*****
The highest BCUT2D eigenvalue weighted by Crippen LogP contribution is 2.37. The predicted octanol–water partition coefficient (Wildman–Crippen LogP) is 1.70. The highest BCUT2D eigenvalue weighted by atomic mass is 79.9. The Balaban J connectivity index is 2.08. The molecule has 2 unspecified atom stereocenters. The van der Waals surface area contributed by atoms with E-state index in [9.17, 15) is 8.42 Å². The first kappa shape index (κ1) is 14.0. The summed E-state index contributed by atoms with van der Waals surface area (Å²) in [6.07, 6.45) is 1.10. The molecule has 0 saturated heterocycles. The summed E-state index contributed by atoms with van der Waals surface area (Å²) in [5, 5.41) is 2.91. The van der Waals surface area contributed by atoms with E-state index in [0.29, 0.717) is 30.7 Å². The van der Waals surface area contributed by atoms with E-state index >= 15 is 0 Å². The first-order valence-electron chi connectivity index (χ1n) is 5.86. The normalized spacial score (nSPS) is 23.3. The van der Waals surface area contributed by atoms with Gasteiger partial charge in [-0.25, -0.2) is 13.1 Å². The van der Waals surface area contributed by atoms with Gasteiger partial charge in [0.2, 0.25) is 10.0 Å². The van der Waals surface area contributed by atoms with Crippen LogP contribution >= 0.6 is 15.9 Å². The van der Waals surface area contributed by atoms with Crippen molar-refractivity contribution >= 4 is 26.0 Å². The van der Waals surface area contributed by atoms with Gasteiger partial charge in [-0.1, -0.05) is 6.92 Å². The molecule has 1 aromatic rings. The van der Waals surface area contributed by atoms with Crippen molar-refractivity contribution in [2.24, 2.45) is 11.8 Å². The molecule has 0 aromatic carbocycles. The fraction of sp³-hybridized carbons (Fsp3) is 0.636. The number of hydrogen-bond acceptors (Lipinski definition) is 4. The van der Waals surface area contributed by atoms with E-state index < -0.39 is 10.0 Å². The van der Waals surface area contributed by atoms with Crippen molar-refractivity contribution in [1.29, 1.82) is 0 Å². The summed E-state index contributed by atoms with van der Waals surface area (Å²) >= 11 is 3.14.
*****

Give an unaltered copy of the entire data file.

The highest BCUT2D eigenvalue weighted by Crippen LogP contribution is 2.37. The predicted octanol–water partition coefficient (Wildman–Crippen LogP) is 1.70. The highest BCUT2D eigenvalue weighted by atomic mass is 79.9. The Balaban J connectivity index is 2.08. The molecule has 2 unspecified atom stereocenters. The van der Waals surface area contributed by atoms with E-state index in [9.17, 15) is 8.42 Å². The first kappa shape index (κ1) is 14.0. The summed E-state index contributed by atoms with van der Waals surface area (Å²) in [6.07, 6.45) is 1.10. The molecule has 0 saturated heterocycles. The summed E-state index contributed by atoms with van der Waals surface area (Å²) in [5, 5.41) is 2.91. The van der Waals surface area contributed by atoms with E-state index in [0.29, 0.717) is 30.7 Å². The van der Waals surface area contributed by atoms with E-state index >= 15 is 0 Å². The first-order valence-electron chi connectivity index (χ1n) is 5.86. The normalized spacial score (nSPS) is 23.3. The van der Waals surface area contributed by atoms with Gasteiger partial charge in [-0.25, -0.2) is 13.1 Å². The van der Waals surface area contributed by atoms with Gasteiger partial charge in [0.2, 0.25) is 10.0 Å². The van der Waals surface area contributed by atoms with Crippen LogP contribution >= 0.6 is 15.9 Å². The van der Waals surface area contributed by atoms with Crippen molar-refractivity contribution >= 4 is 26.0 Å². The van der Waals surface area contributed by atoms with Gasteiger partial charge in [-0.1, -0.05) is 6.92 Å². The molecule has 1 aromatic rings. The van der Waals surface area contributed by atoms with Crippen molar-refractivity contribution in [2.24, 2.45) is 11.8 Å². The molecule has 0 aromatic carbocycles. The fraction of sp³-hybridized carbons (Fsp3) is 0.636. The number of hydrogen-bond acceptors (Lipinski definition) is 4. The van der Waals surface area contributed by atoms with E-state index < -0.39 is 10.0 Å². The van der Waals surface area contributed by atoms with Crippen molar-refractivity contribution in [1.29, 1.82) is 0 Å². The summed E-state index contributed by atoms with van der Waals surface area (Å²) >= 11 is 3.14.